Shabbat candles are lit before dark. They are lit inside our home. By contrast, Chanukah's candles send a light into the darkness of the night, and near a window facing out into the street.
Shabbat candles bring light within, but the Chanukah lights go further, also transforming the darkness outside.
The Chanukah Lights remind us in a most obvious way that illumination begins at home, within oneself and one’s family, by increasing and intensifying the light of God’s Word in the everyday experience, even as the Chanukah Lights are kindled in growing numbers from day to day. But though it begins at home, it does not stop there. Such is the nature of light that when one kindles a light for one’s own benefit, it benefits also all who are in the vicinity. Indeed, the Chanukah Lights are expressly meant to illuminate the “outside,” symbolically alluding to the duty to bring light also to those who, for one reason or another, still walk in darkness.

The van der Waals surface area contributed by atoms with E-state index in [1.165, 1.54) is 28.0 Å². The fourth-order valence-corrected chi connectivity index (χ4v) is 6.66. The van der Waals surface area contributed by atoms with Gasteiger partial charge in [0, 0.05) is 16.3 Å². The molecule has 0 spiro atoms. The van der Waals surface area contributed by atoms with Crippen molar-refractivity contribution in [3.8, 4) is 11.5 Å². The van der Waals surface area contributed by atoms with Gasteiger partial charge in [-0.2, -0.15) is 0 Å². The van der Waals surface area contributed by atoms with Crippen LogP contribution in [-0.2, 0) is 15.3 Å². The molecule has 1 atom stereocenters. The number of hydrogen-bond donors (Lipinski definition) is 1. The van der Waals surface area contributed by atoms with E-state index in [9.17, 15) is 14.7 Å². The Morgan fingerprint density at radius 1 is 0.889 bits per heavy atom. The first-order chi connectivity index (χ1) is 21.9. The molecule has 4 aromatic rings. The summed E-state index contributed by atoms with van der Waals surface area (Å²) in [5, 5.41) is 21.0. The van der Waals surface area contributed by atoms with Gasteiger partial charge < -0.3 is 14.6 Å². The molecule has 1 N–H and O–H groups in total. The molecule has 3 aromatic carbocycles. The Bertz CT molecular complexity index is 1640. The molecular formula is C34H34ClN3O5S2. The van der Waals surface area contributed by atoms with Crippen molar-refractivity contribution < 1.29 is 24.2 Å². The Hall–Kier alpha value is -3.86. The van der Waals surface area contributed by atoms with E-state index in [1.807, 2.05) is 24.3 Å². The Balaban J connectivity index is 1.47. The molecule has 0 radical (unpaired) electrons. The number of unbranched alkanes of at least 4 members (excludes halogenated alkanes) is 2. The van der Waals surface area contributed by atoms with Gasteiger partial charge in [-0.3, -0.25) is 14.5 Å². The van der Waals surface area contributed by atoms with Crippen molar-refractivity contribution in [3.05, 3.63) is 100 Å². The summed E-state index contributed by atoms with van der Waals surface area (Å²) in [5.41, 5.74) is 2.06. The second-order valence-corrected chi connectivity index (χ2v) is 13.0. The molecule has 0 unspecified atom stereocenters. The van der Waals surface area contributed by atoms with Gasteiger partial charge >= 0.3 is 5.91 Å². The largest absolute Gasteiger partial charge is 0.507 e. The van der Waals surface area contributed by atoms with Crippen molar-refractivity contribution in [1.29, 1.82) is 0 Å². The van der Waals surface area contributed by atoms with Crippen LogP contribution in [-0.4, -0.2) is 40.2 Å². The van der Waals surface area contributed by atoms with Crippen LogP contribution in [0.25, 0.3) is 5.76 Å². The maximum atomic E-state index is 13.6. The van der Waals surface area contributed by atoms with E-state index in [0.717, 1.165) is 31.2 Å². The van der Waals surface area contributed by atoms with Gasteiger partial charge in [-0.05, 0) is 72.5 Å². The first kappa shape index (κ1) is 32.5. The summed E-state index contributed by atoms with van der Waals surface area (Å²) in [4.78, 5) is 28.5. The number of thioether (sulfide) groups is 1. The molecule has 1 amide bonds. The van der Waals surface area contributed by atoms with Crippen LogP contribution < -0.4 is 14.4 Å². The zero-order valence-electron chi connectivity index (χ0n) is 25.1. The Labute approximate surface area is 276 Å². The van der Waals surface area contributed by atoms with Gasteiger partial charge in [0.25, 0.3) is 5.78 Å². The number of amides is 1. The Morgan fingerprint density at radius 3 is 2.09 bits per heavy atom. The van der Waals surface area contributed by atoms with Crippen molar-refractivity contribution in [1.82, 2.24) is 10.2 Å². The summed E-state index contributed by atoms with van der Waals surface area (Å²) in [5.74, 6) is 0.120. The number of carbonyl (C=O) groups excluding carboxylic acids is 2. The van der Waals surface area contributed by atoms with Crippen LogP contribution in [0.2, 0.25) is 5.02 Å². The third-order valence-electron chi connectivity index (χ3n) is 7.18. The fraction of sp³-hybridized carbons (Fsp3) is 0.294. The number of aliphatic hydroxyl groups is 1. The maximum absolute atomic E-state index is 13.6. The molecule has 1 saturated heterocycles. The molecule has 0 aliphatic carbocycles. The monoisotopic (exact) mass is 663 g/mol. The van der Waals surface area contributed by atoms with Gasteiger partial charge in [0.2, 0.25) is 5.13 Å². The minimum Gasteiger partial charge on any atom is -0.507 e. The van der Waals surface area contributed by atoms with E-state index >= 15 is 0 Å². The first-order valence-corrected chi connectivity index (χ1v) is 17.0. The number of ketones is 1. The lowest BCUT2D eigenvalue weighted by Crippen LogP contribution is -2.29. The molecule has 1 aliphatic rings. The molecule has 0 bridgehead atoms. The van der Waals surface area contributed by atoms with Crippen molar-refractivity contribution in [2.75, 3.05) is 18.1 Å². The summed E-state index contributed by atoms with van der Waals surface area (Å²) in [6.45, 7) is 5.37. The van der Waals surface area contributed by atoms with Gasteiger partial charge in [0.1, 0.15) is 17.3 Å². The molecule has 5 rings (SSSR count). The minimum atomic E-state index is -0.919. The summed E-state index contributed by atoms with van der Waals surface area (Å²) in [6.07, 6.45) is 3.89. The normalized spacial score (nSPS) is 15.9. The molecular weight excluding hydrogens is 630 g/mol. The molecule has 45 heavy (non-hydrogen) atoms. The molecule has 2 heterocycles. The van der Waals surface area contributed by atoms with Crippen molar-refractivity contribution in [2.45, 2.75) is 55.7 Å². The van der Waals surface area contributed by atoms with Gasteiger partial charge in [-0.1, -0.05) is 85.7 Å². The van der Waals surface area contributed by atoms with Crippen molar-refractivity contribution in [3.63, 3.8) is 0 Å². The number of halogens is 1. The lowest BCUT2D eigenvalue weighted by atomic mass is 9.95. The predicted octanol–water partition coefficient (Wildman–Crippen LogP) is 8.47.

Yeshua said, “I am the light of the world.”
Then he said, Matthew 5:14-16
Ye are the light of the world. A city that is set on a hill cannot be hidden. Neither do men light a candle, and put it under a bushel, but on a candlestick; and it giveth light unto all that are in the house.
Let your light so shine before men, that they may see your good works, and glorify your Father which is in heaven.
These words are so appropriate for the lighting of the 4th Hanukkah candle on this Shabbat evening.
Blessed are You, Lord our G‑d, King of the universe, who has sanctified us with His commandments, and commanded us to kindle the Chanukah light.
Blessed are You, Lord our G‑d, King of the universe, who performed miracles for our forefathers in those days, at this time.
* Special appreciation to www.chabad.org for Hanukkah resources and music by Itzhak Perlman.